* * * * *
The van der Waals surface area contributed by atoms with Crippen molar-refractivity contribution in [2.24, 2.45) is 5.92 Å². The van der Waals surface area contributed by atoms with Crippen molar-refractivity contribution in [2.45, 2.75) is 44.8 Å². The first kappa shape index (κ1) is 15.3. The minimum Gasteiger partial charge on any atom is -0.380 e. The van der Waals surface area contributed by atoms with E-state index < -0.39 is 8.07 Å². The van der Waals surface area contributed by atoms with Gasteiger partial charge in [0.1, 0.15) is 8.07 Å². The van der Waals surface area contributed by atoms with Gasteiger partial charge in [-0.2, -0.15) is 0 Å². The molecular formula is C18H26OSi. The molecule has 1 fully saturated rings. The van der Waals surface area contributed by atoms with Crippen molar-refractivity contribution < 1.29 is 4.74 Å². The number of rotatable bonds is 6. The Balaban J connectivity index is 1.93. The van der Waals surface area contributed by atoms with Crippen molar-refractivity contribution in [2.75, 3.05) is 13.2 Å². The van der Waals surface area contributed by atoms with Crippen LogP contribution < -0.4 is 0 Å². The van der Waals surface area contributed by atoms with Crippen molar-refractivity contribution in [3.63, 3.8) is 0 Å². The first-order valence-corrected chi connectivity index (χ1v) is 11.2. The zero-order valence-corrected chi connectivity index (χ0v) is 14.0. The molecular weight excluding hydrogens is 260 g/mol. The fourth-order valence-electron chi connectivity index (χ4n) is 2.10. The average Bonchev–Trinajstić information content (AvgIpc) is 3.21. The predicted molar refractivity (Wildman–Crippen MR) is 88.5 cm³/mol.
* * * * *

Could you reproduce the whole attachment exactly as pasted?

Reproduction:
The van der Waals surface area contributed by atoms with Crippen molar-refractivity contribution in [2.24, 2.45) is 5.92 Å². The van der Waals surface area contributed by atoms with Crippen molar-refractivity contribution in [2.45, 2.75) is 44.8 Å². The first kappa shape index (κ1) is 15.3. The minimum Gasteiger partial charge on any atom is -0.380 e. The van der Waals surface area contributed by atoms with E-state index < -0.39 is 8.07 Å². The van der Waals surface area contributed by atoms with Gasteiger partial charge in [0.1, 0.15) is 8.07 Å². The van der Waals surface area contributed by atoms with Gasteiger partial charge in [-0.2, -0.15) is 0 Å². The molecular formula is C18H26OSi. The molecule has 1 fully saturated rings. The van der Waals surface area contributed by atoms with Crippen molar-refractivity contribution < 1.29 is 4.74 Å². The number of rotatable bonds is 6. The Balaban J connectivity index is 1.93. The van der Waals surface area contributed by atoms with Crippen molar-refractivity contribution in [2.75, 3.05) is 13.2 Å². The van der Waals surface area contributed by atoms with Crippen LogP contribution < -0.4 is 0 Å². The van der Waals surface area contributed by atoms with Crippen molar-refractivity contribution in [3.63, 3.8) is 0 Å². The first-order valence-corrected chi connectivity index (χ1v) is 11.2. The zero-order valence-corrected chi connectivity index (χ0v) is 14.0. The molecular weight excluding hydrogens is 260 g/mol. The fourth-order valence-electron chi connectivity index (χ4n) is 2.10. The average Bonchev–Trinajstić information content (AvgIpc) is 3.21. The predicted molar refractivity (Wildman–Crippen MR) is 88.5 cm³/mol.